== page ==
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19 Plays: Alcestis / Andromache / Bacchae / Children of Heracles / Cyclops / Electra / Hecuba / Helen / Heracles / Hippolyta / Ion / Iphigenia in Aulis / Iphigenia in Tauris / Medea / Orestes / Phonecian Women / Rhesus / Suppliant Women / Trojan Women by Euripides
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Amazon.com Product Description (ISBN 0195061667, Paperback)At once a vigorous translation of one of Euripides' most subtle and witty plays, and a wholly fresh interpretation, this version reveals for the first time the extraordinary formal beauty and thematic concentration of the Alcestis. William Arrowsmith, eminent classical scholar, translator, and General Editor of this highly praised series, rejects the standard view of the Alcestis as a psychological study of the egotist Admetos and his naive but devoted wife. His translation, instead, presents the play as a drama of human existence-in keeping with the tradition of Greek tragedy-with recognizably human characters who also represent masked embodiments of human conditions. The Alcestis thus becomes a metaphysical tragicomedy in which Admetos, who has heretofore led a life without limitations, learns to "think mortal thoughts." He acquires the knowledge of limits-the acceptance of death as well as the duty to live-which, according to Euripides, makes people meaningfully human and capable of both courage and compassion. This new interpretation compellingly argues that, for Euripides, suffering humanizes, that exemption makes a man selfish and childish, and that only the courage to accept both life and death leads to the realization of one's humanity, and, in the case of Alcestis, to heroism.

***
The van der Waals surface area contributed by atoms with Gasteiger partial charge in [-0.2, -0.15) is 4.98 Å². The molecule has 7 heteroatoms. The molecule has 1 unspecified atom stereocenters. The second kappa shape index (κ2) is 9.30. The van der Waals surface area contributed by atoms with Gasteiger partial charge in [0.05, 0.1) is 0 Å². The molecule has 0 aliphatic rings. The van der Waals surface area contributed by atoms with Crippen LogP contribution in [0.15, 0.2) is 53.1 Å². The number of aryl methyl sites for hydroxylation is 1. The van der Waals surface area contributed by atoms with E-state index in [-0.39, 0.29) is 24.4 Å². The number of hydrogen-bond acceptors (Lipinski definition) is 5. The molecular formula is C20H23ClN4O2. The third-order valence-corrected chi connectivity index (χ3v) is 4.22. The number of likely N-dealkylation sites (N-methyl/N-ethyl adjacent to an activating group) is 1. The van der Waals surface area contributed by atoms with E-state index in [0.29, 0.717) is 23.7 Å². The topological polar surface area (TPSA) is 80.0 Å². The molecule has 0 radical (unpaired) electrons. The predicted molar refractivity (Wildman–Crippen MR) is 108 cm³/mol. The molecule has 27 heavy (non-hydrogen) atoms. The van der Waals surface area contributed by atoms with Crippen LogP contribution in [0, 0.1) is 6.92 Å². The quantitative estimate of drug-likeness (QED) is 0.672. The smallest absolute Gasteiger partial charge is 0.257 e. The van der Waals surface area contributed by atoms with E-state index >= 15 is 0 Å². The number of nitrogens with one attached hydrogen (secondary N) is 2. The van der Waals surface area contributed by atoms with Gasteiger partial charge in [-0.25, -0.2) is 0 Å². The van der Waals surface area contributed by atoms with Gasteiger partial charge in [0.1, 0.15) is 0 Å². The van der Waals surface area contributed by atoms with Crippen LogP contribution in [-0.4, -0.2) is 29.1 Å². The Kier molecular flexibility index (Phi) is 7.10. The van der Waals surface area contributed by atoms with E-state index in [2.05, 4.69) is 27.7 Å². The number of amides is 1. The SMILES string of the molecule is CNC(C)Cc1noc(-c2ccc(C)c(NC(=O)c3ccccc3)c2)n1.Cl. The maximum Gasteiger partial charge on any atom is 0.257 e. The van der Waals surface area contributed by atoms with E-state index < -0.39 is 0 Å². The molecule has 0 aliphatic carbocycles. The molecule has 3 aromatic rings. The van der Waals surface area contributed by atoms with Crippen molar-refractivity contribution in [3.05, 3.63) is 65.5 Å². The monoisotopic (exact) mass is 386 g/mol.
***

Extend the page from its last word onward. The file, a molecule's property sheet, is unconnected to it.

(retrieved from Amazon Mon, 30 Sep 2013 13:58:56 -0400)
The Greek text of Euripides' Alcestis has been critically edited for this bilingual edition; the prose translation attempts to follow it verse by verse. The commentary, which assumes no knowledge of Greek on the part of the reader, explains questions of content and interpretation. The comprehensive introduction provides information on the historical background, the motifs of 'life exchange' and 'sacrificial death and return' in Greek myth and in Euripides' work, and on adaptations and modern interpretations.
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